The “Old West” is passing into the history pages. We still have cowboys in the west, but their numbers are but an echo of what they were. The Old West was a popular topic for 1950s and ’60s TV episodes, but in contrast to reality, little of the actual West made it onto the black and white screen in those days.
Over time, books and movies have chronicled the passing of the cowboy chapters of our national past. Not long ago, my wife and I watched (for the fourth time) Monte Walsh, a Tom Selleck movie set in the late 1880s. Tom Selleck’s character laments that the world no longer needs his horse-centric ranch hand skills.
A friend recently loaned a book to me. It’s called The Cowboy Way and is a tribute to the legend of the American cowboy. The author, David McCumber, writes about his 12 months on a 30,000-acre Montana cattle spread as a ranch hand/cowboy.
Author McCumber begins his odyssey helping to find and feed marooned cattle in three-foot snow drifts, in driving winds and in temperatures of minus 30 degrees. Any man who would wolf down his breakfast porridge and head out into the teeth of a Montana winter before daybreak is a better man than I am. I’m not fond of getting up at five on a winter morning to attend my weekly Lions Club breakfast meetings here in Chino Valley. And I don’t have to fight my way through three-foot drifts of anything.
McCumber spent very little time on a horse, but he did learn how to pull a calf, run the squeeze chute, improve his wire splices, use a torque wrench, use lighter fluid to pop a bead on a tire and throw a Houlihan loop.
He also learned how to stretch fences, repair fences and set fence posts. He learned how to castrate, inseminate, inoculate. To clean cow sheds, tractor sheds and oat bins. And how to fight a range fire. It took some painful practice, but he eventually learned how to avoid being kicked in the private parts by a calf during any number of mandated wrestling matches.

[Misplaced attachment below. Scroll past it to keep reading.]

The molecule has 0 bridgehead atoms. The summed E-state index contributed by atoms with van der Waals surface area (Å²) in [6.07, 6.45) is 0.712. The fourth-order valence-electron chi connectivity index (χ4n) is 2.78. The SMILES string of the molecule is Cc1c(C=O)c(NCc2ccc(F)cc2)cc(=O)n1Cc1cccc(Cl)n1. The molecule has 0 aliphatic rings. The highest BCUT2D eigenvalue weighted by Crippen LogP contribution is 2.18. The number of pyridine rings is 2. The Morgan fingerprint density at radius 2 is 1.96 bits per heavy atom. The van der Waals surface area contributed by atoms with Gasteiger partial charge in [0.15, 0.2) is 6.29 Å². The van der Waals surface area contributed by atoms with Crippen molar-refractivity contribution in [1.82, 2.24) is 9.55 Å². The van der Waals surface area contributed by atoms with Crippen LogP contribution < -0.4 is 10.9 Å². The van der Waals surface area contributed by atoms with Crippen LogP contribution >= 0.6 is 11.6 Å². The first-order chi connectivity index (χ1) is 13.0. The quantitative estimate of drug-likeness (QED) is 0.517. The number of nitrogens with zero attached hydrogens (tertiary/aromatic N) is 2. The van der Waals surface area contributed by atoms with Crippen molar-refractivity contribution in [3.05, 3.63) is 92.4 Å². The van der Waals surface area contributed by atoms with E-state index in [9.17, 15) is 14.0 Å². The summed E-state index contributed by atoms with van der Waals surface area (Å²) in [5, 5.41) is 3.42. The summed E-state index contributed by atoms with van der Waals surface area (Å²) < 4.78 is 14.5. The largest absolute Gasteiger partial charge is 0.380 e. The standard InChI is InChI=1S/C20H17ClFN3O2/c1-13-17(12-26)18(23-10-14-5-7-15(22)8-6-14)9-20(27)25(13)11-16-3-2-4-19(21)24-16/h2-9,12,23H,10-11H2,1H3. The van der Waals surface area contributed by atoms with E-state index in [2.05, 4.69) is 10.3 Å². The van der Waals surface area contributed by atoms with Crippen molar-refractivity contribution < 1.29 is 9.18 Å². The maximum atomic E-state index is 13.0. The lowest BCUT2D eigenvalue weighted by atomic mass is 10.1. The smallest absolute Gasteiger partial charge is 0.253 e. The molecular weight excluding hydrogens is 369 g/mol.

The extent and breadth of the cowboy’s daily to-do list was entirely new to me. Based on my avid television viewing back in Indiana as a child, I had some vague notion that in addition to being legends of the time, the western stars depicted on TV were of the “cowboy” genre. These so-called legends spent a lot of their time jumping onto horses and riding into the dust chasing bad guys.
I wasn’t concerned whether these people were real — they nevertheless represented a far more exciting slice of life than I was experiencing in the “wilds” of northern Indiana.
It should have occurred to me that if a fellow had “cowboy” on his business card, he probably maintained more than a passing working relationship with, uh cows and cattle. I wasn’t as analytical then as I claim to be now.
As I think about how to describe “cowboy-ism,” two words come to mind that have no strands of DNA in common: raw and magnificent. Fighting to save a calf during a difficult birth at three in the morning is an inelegant, visceral exercise, but it is also an uncommonly noble complicity of man and animal.
I thank Tom for loaning me a book that taught me a little of what many around these parts already know from personal experience about living and working as a cowboy.
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